Monash University
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Neuro-fuzzy support of knowledge management in social regulation

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journal contribution
posted on 2017-06-05, 04:29 authored by Petrovìc-Lazarevìc, Sonja, Coghill, Ken, Abraham, Ajith
The aim of the paper is to demonstrate the neuro-fuzzy support of knowledge management in social regulation. Knowledge, defined as human capability of making data and information useful for decision making processes, could be understood for social regulation purposes as explicit and tacit. Explicit knowledge relates to the community culture indicating how things work in the community based on social policies and procedures. Tacit knowledge is ethics and norms of the community. The former could be codified, stored and transferable in order to support decision making, while the latter being based on personal knowledge, experience and judgments is difficult to codify and store. However, since the tacit knowledge is expressed mainly through linguistic information, it can be stored and, therefore, support the knowledge management in social regulation through the application of fuzzy and neuro-fuzzy logic. Fuzzy logic modeling holds that human values inform the operation of the fuzzy logic by which the outcomes of interactions between interdependent members of any community are determined. With the system simulation where high precision is not required and parameters can be easily estimated for measurement, the fuzzy control model can be applied to estimating the appropriateness of self-organisation of the community. The model incorporates observed behavioral patterns seeking to explain their effects. The neuro-fuzzy approach is based on the integration of artificial neural networks and fuzzy inference systems. Neural network learning algorithms are used to fine tune the parameters of fuzzy inference system. Consequently, the neuro-fuzzy technique provides an ability to handle imprecision and uncertainty from data and to refine them by a learning algorithm. Applied in social regulation the neuro-fuzzy model creates fuzzy rules, wh ich are easy to comprehend because of its linguistic terms and the structure of if-then rules. Neuro-fuzzy models implementing Takagi-Sugeno Kang if-then rules and Mamdani type fuzzy inference systems are tested with tobacco smoking enforcement efforts. The obtained results demonstrate the relevance of each model to knowledge management in social regulation.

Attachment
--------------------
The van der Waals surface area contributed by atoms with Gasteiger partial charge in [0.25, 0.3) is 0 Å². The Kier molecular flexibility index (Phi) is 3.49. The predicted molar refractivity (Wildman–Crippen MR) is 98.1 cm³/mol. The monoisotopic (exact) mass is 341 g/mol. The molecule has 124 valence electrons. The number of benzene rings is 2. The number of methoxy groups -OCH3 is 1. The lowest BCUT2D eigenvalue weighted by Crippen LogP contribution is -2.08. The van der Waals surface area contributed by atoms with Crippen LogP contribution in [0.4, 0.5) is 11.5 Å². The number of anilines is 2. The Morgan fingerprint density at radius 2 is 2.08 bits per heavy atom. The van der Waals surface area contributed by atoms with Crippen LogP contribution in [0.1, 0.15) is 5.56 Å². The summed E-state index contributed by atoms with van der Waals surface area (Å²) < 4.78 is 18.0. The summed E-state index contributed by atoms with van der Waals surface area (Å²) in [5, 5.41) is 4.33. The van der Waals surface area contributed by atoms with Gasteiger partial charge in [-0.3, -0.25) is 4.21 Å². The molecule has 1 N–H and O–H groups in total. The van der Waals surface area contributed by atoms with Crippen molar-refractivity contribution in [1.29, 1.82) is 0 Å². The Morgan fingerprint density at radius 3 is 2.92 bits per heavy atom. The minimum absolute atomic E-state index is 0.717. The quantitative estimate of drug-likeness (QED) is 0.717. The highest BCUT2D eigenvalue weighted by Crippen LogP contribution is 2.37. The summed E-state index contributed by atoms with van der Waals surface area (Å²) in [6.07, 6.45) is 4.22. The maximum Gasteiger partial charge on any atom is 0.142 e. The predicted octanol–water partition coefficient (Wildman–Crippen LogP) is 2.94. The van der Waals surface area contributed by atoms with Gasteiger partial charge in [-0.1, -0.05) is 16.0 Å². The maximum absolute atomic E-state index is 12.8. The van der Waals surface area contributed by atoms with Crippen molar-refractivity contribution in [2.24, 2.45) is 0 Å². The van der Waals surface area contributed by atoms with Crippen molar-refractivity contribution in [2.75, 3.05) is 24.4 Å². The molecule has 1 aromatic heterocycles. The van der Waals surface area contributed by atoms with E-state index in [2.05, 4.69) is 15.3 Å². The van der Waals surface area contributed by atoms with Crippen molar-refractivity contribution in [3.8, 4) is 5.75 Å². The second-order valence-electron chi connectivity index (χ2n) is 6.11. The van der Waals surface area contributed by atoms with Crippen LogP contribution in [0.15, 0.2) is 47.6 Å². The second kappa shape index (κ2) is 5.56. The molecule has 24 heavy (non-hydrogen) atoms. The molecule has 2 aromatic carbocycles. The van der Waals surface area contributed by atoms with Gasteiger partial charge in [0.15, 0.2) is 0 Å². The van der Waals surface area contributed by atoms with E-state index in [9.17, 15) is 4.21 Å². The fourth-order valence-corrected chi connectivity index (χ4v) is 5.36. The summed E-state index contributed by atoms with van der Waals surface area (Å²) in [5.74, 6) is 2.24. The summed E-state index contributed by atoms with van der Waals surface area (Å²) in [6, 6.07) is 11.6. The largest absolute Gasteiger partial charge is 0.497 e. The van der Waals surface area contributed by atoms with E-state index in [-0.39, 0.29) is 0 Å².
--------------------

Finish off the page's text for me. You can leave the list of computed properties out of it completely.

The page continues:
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Working paper series (Monash University. Department of Management).

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